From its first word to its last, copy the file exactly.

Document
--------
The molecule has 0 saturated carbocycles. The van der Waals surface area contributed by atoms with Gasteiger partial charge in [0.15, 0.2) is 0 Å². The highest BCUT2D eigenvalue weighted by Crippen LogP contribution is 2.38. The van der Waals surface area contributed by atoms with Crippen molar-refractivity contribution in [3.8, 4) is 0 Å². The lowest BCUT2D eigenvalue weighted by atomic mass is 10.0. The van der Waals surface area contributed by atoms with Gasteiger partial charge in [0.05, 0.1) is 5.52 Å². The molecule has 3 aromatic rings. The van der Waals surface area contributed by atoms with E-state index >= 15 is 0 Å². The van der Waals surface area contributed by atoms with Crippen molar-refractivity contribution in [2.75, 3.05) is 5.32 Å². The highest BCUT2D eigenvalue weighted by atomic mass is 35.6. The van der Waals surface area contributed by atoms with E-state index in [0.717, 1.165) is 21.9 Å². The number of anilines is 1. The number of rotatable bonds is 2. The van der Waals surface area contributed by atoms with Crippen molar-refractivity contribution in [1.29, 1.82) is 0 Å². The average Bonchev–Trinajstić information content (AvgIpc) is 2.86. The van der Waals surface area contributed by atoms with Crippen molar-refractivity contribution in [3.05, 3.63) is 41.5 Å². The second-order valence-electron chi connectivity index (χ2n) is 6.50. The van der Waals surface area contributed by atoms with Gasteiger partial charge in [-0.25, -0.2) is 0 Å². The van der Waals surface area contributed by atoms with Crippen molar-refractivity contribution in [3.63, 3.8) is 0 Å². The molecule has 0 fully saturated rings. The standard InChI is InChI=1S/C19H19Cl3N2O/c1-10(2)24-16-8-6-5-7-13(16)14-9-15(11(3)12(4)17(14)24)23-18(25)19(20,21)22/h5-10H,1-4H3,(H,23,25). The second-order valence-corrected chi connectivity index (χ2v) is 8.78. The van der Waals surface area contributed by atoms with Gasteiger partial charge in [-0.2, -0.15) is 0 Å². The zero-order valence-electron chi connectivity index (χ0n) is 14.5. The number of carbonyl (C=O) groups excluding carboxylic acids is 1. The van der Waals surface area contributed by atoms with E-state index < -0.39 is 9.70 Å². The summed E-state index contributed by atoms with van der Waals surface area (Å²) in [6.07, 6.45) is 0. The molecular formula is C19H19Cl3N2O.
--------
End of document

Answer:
The molecule has 0 saturated carbocycles. The van der Waals surface area contributed by atoms with Gasteiger partial charge in [0.15, 0.2) is 0 Å². The highest BCUT2D eigenvalue weighted by Crippen LogP contribution is 2.38. The van der Waals surface area contributed by atoms with Crippen molar-refractivity contribution in [3.8, 4) is 0 Å². The lowest BCUT2D eigenvalue weighted by atomic mass is 10.0. The van der Waals surface area contributed by atoms with Gasteiger partial charge in [0.05, 0.1) is 5.52 Å². The molecule has 3 aromatic rings. The van der Waals surface area contributed by atoms with E-state index >= 15 is 0 Å². The van der Waals surface area contributed by atoms with Crippen molar-refractivity contribution in [2.75, 3.05) is 5.32 Å². The highest BCUT2D eigenvalue weighted by atomic mass is 35.6. The van der Waals surface area contributed by atoms with E-state index in [0.717, 1.165) is 21.9 Å². The number of anilines is 1. The number of rotatable bonds is 2. The van der Waals surface area contributed by atoms with Crippen molar-refractivity contribution in [1.29, 1.82) is 0 Å². The average Bonchev–Trinajstić information content (AvgIpc) is 2.86. The van der Waals surface area contributed by atoms with Crippen molar-refractivity contribution in [3.05, 3.63) is 41.5 Å². The second-order valence-electron chi connectivity index (χ2n) is 6.50. The van der Waals surface area contributed by atoms with Gasteiger partial charge in [-0.25, -0.2) is 0 Å². The van der Waals surface area contributed by atoms with Crippen molar-refractivity contribution in [3.63, 3.8) is 0 Å². The molecule has 0 fully saturated rings. The standard InChI is InChI=1S/C19H19Cl3N2O/c1-10(2)24-16-8-6-5-7-13(16)14-9-15(11(3)12(4)17(14)24)23-18(25)19(20,21)22/h5-10H,1-4H3,(H,23,25). The second-order valence-corrected chi connectivity index (χ2v) is 8.78. The van der Waals surface area contributed by atoms with Gasteiger partial charge in [-0.2, -0.15) is 0 Å². The zero-order valence-electron chi connectivity index (χ0n) is 14.5. The number of carbonyl (C=O) groups excluding carboxylic acids is 1. The van der Waals surface area contributed by atoms with E-state index < -0.39 is 9.70 Å². The summed E-state index contributed by atoms with van der Waals surface area (Å²) in [6.07, 6.45) is 0. The molecular formula is C19H19Cl3N2O.